Attachment in Middle Childhood: Theoretical Advances and New Directions in an Emerging Field: New Directions for Child and Adolescent Development, Number 148
DescriptionOne of the critical factors in early development is the formation of a secure attachment, and it continues to be important for older children's responses to psychological stressors like hurt pride, fear, and sadness. This volume provides a timely review of research to date, describing important insights that have both theoretical and clinical importance as well as identifying remaining gaps in our understanding.
Summarizing the most relevant findings, this volume is important for theory on child (attachment) development, and also for clinicians to broaden their understanding of the importance of middle childhood attachment processes for understanding the development of children’s behavior problems and for designing effective treatment strategies.
This is the 148th volume in this Jossey-Bass series New Directions for Child and Adolescent Development. Its mission is to provide scientific and scholarly presentations on cutting edge issues and concepts in this subject area. Each volume focuses on a specific new direction or research topic and is edited by experts from that field.
1. Attachment in Middle Childhood: Progress and Prospects 1
Guy Bosmans, Kathryn A. Kerns
This introduction to the issue highlights two decades of middle childhood attachment research, providing an overview of the main insights and research gaps concerning the conceptualization and measurement of middle childhood attachment.
2. Attachment in Middle Childhood: An Evolutionary–Developmental Perspective 15
Marco Del Giudice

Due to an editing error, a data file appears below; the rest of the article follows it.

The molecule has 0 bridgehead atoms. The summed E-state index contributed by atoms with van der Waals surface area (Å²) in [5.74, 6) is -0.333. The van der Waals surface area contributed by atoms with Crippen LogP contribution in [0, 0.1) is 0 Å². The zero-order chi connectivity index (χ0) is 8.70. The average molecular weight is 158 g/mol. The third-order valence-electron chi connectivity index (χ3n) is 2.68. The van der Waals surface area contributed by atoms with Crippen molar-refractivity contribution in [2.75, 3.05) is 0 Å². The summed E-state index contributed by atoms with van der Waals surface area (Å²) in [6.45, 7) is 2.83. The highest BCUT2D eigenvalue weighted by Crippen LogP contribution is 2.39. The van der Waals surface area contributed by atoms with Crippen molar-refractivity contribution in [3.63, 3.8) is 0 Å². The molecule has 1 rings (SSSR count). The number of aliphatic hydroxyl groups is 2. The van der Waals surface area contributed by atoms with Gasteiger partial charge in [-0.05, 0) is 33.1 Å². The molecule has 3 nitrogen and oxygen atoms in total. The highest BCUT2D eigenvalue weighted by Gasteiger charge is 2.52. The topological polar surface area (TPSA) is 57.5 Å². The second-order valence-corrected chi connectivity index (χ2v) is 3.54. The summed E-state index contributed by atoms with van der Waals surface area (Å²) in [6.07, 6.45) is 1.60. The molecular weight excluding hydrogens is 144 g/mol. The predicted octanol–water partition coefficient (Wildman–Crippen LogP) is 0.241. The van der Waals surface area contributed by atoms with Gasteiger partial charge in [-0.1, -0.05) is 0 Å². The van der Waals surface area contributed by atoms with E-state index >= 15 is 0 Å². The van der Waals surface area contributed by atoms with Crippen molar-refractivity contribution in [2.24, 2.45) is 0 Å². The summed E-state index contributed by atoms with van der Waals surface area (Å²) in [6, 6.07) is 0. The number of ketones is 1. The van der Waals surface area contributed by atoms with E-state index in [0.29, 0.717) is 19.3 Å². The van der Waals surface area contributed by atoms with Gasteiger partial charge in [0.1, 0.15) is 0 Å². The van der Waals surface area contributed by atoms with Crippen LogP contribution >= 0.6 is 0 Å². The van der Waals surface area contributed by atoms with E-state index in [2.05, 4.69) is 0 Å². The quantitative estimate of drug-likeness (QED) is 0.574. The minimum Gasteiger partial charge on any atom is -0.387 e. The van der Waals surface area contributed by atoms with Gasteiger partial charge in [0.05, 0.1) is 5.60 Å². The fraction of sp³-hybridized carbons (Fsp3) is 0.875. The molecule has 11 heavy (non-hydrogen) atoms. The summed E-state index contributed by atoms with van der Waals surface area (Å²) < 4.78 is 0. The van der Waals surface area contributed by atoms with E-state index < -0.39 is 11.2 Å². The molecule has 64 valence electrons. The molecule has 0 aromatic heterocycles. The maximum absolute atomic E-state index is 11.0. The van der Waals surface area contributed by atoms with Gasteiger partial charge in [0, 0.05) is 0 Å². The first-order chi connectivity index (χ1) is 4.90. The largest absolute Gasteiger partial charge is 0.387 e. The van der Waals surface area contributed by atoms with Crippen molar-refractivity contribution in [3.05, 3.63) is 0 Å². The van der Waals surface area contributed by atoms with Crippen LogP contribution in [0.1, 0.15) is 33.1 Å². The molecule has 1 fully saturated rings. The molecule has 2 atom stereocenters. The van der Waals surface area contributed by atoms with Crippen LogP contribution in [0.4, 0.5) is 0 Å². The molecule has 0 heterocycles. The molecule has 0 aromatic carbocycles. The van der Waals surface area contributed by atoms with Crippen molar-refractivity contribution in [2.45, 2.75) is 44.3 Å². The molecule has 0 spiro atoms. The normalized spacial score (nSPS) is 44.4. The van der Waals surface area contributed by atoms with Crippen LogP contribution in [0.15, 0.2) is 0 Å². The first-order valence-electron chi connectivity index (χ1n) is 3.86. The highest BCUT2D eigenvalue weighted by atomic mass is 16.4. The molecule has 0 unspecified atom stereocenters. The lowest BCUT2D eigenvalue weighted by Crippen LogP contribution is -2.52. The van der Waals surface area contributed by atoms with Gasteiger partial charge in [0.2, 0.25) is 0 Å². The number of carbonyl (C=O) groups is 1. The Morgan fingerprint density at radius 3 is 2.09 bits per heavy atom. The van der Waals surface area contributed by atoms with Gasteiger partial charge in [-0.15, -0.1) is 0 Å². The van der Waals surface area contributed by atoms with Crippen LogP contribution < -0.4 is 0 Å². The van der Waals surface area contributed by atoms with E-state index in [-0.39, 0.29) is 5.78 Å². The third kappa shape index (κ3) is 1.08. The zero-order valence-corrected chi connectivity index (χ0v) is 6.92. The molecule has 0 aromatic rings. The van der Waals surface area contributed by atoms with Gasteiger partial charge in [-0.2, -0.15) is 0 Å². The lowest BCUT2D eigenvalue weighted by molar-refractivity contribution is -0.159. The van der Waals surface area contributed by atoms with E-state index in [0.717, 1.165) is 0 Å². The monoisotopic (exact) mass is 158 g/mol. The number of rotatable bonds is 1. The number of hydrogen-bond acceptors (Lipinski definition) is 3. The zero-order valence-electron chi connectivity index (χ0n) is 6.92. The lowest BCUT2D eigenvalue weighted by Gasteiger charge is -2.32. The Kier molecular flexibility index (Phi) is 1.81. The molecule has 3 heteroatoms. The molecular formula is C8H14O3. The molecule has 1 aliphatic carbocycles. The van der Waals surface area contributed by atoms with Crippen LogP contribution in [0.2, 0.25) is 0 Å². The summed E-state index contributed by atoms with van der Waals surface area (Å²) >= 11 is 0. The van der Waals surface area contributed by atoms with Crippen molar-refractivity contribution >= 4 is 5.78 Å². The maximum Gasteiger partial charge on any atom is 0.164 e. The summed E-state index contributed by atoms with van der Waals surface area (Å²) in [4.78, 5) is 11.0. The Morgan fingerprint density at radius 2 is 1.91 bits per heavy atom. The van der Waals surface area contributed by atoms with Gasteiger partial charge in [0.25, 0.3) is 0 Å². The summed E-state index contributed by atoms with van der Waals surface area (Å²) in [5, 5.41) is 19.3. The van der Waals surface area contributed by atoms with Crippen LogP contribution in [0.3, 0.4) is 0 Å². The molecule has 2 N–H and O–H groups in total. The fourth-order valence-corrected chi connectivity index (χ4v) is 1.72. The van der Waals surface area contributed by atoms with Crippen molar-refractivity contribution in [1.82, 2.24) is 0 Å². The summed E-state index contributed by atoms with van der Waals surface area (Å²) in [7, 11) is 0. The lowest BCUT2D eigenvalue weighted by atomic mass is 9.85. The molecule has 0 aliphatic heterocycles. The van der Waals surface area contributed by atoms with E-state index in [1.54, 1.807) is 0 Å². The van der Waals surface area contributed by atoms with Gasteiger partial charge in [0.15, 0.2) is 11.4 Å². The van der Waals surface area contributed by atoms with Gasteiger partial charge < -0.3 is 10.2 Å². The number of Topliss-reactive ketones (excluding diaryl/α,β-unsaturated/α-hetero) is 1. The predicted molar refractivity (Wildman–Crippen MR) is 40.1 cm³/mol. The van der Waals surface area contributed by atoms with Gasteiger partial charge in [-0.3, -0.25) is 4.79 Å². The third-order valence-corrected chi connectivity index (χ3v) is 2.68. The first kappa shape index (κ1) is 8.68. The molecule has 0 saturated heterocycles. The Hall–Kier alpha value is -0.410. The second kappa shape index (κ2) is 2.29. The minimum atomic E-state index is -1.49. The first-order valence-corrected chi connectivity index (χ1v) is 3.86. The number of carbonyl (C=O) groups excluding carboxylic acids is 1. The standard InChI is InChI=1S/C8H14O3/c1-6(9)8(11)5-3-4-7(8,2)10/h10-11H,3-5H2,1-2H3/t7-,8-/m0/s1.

This article discusses the evolutionary relevance of middle childhood attachment. More specifically, it provides a theoretical framework of the biological and social processes that drive the development of middle childhood attachment.
3. Parent–Child Attachment and Emotion Regulation 31
Laura E. Brumariu
This article discusses the relevance of middle childhood attachment relationships in the development of children’s abilities to regulate emotions, with attention to how both secure and insecure attachment patterns are related to different aspects of emotion regulation.
4. Attachment in Middle Childhood: Associations With Information Processing 47
Peter Zimmermann, Alexandra Iwanski
This article discusses the cognitive processes underlying the development of attachment in middle childhood. Research is reviewed demonstrating links between insecure attachment and changes in how attachment- and emotion-related information is attentionally encoded, recalled, and interpreted.
5. Attachment and Socioemotional Problems in Middle Childhood 63
Ellen Moss, Vanessa Lecompte
This article discusses the clinical relevance of middle childhood attachment research, demonstrating how, throughout childhood, children’s inability to use parents as a secure base puts them at risk to develop externalizing and internalizing problems.
6. Middle Childhood Teacher–Child Relationships: Insights From an Attachment Perspective and Remaining Challenges 77
This article discusses how children’s caregiving context expands throughout middle childhood. Focus is on teachers as new caregivers who function as ad hoc attachment figures who can have protective but also impairing effects on children’s well-being and academic success.
7. Commentary—Culture and Attachment During Middle Childhood 93
This commentary discusses the insights described in the different articles of this issue from a multicultural perspective.
8. Commentary—Attachment in Middle Childhood: Looking Back, Forward, and Within 99
This commentary discusses the insights described in the different articles from a life span perspective on attachment theory and research.